The bank of England base rate - which we’ll just call interest rates - has been down at 0.5% since March 2009, but it won’t stay like this forever.
There’s one thing we CAN be sure of though: if you have got a mortgage, sooner or later a rise in interest rates will have an impact on your pocket. Exactly how it will, however, will depend on the type of mortgage you’ve got.
Fixed rate mortgage
The rates you pay on a fixed rate mortgage won’t change within your agreed term, but when your term ends the rates you pay will revert to the lenders SVR (Standard Variable Rate).
Lenders can re-price their SVR’s whenever they choose, but they’ll almost certainly raise them when interest rates go up.
Discount mortgages provide a certain discount off your lender's SVR for a given period - this means when the SVR rises, your mortgage will rise too.
As it says on the tin, base rate tracker mortgages rise and fall in line with interest rates. So, if interest rates go up by 0.25% your mortgage rate will also rise by 0.25% and the same applies for any other rise. Increases will kick in immediately, so be prepared.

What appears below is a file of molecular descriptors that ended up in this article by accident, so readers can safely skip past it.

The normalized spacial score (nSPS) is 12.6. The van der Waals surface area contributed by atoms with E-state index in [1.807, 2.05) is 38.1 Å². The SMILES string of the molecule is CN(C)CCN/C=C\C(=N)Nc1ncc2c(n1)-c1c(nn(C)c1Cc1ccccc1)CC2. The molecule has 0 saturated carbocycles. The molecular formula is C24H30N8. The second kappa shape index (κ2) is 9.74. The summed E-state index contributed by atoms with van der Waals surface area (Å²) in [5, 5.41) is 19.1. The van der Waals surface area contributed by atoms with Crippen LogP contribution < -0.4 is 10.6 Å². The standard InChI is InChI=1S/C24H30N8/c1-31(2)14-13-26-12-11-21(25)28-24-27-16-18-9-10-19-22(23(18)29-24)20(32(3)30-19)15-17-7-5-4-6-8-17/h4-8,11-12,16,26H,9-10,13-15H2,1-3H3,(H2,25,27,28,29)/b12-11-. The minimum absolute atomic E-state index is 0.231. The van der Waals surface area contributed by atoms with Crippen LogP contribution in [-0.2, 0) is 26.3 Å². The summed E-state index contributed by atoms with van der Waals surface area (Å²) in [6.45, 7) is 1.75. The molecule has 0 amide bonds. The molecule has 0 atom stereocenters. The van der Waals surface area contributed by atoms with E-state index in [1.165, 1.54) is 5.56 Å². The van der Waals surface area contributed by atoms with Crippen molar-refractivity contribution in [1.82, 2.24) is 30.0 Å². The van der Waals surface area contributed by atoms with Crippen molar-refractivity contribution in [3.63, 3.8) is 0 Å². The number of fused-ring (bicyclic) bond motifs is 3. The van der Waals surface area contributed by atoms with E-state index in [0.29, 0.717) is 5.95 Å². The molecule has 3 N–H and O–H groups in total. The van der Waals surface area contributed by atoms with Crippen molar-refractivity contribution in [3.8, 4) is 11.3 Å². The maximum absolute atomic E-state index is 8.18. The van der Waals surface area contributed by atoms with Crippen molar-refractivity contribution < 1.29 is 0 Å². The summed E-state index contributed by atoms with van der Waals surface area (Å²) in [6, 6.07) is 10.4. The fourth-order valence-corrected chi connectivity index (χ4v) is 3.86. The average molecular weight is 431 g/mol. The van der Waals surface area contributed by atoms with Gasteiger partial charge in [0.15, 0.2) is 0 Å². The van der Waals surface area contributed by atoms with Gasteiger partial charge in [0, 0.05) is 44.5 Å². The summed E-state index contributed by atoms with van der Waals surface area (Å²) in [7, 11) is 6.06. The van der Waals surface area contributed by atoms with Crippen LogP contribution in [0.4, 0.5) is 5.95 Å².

A capped rate mortgage literally places a cap or limit on the rate you will pay, so while your rate could go up with in interest rate rises, you know it can’t get any more expensive than the cap you have signed up to, over the given term.
So with all this in mind, what can you do about it?
Here are three actions you can take right now
First off, know where you stand. Using MoneySuperMarket’s mortgage calculator will help you understand exactly what various rate rises will mean to your monthly finances.
Secondly, overpay now if you can. Most mortgage lenders, so probably yours allow you to overpay penalty free by 10% a year, so take advantage of this when rates are low. When rates do start to rise you could be really thankful, that you have got a smaller mortgage.
If you’re paying your lender’s SVR or you’re coming to the end of your current mortgage deal - be it fixed, discount, tracker - start looking for a new one now. You can often book your rate up to six months in advance and fixed rate deals are now the cheapest they have ever been.
Interest rate rises are inevitable. Some are predicting that when interest rates do rise it will be in incremental steps of around 0.25%, peaking to around 3% in 2017. But the truth is, no one really knows.